Farm Bill

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The farm bill is an omnibus, multi-year piece of authorizing legislation that governs an array of agricultural and food programs. Titles in the most recent farm bill encompassed farm commodity price and income supports, farm credit, trade, agricultural conservation, research, rural development, bioenergy, foreign food aid, and domestic nutrition assistance. Although agricultural policies sometimes are created and changed by freestanding legislation or as part of other major laws, the farm bill provides a predictable opportunity for policy makers to comprehensively and periodically address agricultural and food issues. The farm bill is renewed about every five years.

The 2014 farm bill identifies $28 Billion in funding over 5 years for conservation programs.

Prior to the 2014 farm bill, the agricultural conservation portfolio included over 20 conservation programs. The bill reduces and consolidates the number of conservation programs, and reduces mandatory funding. It reauthorizes many of the larger existing conservation programs, such as the Conservation Reserve Program (CRP), the Environmental Quality Incentives Program (EQIP), and the Conservation Stewardship Program (CSP), and rolled smaller and similar conservation programs into two new conservation programs—the Agricultural Conservation Easement Program (ACEP) and the Regional Conservation Partnership Program (RCPP). Previous conservation easement programs, including programs related to wetlands, grasslands, and farmland protection, were repealed and consolidated to create ACEP. ACEP retains most of the program provisions in the previous easement programs by establishing two types of easements: wetland reserve easements that protect and restore wetlands, and agricultural land easements that prevent non-agricultural uses on productive farm or grasslands. Previous programs focused on agricultural water enhancement, and two programs related to the Chesapeake Bay and Great Lakes, among other programs, were repealed and consolidated into the new RCPP. RCPP will use partnership agreements with state and local governments, Indian tribes, farmer cooperatives, and other conservation organizations to leverage federal funding and further conservation on a regional or watershed scale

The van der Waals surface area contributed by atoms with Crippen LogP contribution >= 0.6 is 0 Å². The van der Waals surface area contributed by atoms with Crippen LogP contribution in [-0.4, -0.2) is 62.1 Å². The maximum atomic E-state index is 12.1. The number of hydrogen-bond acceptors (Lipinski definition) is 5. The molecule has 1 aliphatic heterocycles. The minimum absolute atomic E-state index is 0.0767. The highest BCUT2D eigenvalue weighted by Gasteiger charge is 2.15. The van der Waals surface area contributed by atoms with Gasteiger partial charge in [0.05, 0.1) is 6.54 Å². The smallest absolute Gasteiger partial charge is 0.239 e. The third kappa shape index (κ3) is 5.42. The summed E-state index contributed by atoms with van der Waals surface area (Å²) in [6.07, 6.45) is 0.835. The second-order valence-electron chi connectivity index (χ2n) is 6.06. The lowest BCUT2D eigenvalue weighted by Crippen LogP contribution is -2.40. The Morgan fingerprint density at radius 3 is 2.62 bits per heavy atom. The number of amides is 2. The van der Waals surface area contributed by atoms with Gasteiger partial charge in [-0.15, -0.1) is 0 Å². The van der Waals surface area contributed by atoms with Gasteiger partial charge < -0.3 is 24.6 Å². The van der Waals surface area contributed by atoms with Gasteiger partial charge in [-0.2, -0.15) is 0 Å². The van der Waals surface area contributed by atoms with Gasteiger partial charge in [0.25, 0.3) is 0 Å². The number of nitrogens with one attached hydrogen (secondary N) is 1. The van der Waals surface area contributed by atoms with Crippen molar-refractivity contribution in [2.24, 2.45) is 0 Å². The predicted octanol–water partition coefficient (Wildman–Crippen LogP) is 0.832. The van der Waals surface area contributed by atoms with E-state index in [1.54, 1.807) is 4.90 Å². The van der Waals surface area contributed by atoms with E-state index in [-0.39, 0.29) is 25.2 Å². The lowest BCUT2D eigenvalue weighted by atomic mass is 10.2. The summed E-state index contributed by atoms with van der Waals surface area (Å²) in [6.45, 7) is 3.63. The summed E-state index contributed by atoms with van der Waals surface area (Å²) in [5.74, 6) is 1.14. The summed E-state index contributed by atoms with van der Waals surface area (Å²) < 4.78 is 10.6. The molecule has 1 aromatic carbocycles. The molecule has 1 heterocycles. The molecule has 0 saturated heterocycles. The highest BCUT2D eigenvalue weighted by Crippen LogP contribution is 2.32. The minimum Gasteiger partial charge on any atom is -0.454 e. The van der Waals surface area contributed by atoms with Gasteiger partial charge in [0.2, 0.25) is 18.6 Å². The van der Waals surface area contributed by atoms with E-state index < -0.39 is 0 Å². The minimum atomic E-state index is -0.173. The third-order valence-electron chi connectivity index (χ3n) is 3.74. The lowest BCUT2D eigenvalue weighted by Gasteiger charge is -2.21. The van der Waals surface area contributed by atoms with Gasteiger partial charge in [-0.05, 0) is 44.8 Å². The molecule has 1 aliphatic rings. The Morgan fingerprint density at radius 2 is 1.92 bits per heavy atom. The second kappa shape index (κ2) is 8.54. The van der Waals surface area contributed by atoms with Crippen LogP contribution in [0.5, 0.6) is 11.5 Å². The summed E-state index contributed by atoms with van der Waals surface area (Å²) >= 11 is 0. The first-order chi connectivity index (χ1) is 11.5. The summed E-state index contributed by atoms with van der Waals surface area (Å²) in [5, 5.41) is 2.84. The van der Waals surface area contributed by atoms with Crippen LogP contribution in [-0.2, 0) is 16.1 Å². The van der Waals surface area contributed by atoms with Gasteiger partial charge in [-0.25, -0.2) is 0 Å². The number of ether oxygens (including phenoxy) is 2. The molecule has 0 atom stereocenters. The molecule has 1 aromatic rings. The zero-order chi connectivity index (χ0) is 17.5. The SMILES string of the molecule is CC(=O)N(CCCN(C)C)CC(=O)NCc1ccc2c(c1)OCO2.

-From 2014 Congressional Research Service Report